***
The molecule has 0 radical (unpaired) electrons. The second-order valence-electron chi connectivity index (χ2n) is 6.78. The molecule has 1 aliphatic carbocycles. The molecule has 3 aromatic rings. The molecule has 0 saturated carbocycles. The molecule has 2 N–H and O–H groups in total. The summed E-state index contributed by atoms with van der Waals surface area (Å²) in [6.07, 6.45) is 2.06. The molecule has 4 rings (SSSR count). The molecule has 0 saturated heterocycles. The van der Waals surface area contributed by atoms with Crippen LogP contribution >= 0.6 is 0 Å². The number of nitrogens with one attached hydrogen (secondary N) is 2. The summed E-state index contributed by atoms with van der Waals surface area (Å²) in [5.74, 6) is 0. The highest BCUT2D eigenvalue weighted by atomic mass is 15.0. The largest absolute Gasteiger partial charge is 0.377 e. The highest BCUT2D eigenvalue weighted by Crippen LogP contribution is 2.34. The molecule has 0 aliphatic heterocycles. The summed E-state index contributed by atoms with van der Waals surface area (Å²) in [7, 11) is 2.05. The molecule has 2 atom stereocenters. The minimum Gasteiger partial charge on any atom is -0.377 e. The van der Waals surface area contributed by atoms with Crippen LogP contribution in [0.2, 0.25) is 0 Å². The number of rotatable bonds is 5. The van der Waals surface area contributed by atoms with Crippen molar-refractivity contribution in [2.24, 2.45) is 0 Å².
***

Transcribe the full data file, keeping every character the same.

The molecule has 0 radical (unpaired) electrons. The second-order valence-electron chi connectivity index (χ2n) is 6.78. The molecule has 1 aliphatic carbocycles. The molecule has 3 aromatic rings. The molecule has 0 saturated carbocycles. The molecule has 2 N–H and O–H groups in total. The summed E-state index contributed by atoms with van der Waals surface area (Å²) in [6.07, 6.45) is 2.06. The molecule has 4 rings (SSSR count). The molecule has 0 saturated heterocycles. The van der Waals surface area contributed by atoms with Crippen LogP contribution >= 0.6 is 0 Å². The number of nitrogens with one attached hydrogen (secondary N) is 2. The summed E-state index contributed by atoms with van der Waals surface area (Å²) in [5.74, 6) is 0. The highest BCUT2D eigenvalue weighted by atomic mass is 15.0. The largest absolute Gasteiger partial charge is 0.377 e. The highest BCUT2D eigenvalue weighted by Crippen LogP contribution is 2.34. The molecule has 0 aliphatic heterocycles. The summed E-state index contributed by atoms with van der Waals surface area (Å²) in [7, 11) is 2.05. The molecule has 2 atom stereocenters. The minimum Gasteiger partial charge on any atom is -0.377 e. The van der Waals surface area contributed by atoms with Crippen LogP contribution in [0.2, 0.25) is 0 Å². The number of rotatable bonds is 5. The van der Waals surface area contributed by atoms with Crippen molar-refractivity contribution in [2.24, 2.45) is 0 Å².